Crowning Glory

The latest options for the growing number of men and women seeking noninvasive and surgical solutions to hair loss.
Crowning Glory

Scientists are investigating stem cells in different ways for use in hair restoration. Angela Christiano, a dermatology professor at Columbia University with a special interest in hair genetics, has formed a company to investigate growing hair stem cells in the laboratory that can be injected into the scalp, thereby regenerating inactive hair follicles. According to an article in the New York Times (April 15, 2015), she would start by harvesting a patch of 50 to 100 hairs from a patient’s scalp and then dissect and duplicate them under laboratory conditions to produce millions of stem cells, enough to inject all over the scalp. Christiano hopes to begin clinical trials of the technique in 2016 or 2017.

Gene therapy is another avenue of research. Curis is working on a model using sonic hedgehog, a protein that plays a role in organ development—but there are dozens of genes that control hair growth so this protein alone is unlikely to hold the key to hair restoration.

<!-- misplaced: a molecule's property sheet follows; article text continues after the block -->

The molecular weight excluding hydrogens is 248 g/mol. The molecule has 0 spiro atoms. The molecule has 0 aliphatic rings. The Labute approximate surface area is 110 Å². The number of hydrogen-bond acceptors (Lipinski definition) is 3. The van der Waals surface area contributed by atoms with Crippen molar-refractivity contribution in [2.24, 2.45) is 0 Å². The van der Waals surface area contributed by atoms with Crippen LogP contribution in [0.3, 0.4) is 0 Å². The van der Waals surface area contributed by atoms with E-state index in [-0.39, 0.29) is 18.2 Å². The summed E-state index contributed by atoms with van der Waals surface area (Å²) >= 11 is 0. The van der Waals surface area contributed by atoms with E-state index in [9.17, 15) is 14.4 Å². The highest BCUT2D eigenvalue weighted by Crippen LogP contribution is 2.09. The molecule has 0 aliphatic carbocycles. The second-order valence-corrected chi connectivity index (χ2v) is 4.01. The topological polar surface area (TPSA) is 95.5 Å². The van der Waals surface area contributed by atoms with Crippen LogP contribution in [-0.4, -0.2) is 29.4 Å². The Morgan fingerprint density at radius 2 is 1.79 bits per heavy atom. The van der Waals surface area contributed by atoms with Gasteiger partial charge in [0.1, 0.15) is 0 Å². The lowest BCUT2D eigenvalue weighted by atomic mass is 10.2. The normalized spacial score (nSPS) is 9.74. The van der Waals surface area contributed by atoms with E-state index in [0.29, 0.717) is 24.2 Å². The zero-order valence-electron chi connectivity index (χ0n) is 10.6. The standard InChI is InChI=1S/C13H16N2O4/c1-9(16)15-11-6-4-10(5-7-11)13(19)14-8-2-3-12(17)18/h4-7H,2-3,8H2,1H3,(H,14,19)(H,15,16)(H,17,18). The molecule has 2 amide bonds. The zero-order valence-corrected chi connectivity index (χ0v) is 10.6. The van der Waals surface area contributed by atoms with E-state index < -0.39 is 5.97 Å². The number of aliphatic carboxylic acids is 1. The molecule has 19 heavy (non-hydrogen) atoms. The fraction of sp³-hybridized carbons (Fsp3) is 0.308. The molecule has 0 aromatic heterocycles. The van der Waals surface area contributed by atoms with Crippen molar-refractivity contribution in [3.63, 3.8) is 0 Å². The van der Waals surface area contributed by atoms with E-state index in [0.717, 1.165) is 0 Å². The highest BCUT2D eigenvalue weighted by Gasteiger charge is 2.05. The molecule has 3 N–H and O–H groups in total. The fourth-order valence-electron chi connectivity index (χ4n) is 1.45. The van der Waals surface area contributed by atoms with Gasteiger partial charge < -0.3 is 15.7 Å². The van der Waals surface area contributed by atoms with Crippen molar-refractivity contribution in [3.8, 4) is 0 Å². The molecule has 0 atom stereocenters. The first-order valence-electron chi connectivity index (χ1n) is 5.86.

The online journal PLOS (January 21, 2015) includes an article by researchers from Sanford-Burnham University that may be central to the development of hair restoration stem cell therapy. They created dermal papilla cells from embryonic stem cells and showed these cells could stimulate hair growth. The research was done with mice and will have to be duplicated in humans. With so much progress made and so many promising solutions in the pipeline, physicians have a wealth of information to share with patients who are struggling with thinning or lost hair.

Linda W. Lewis is the contributing editor of MedEsthetics.

Photo copyright Getty Images.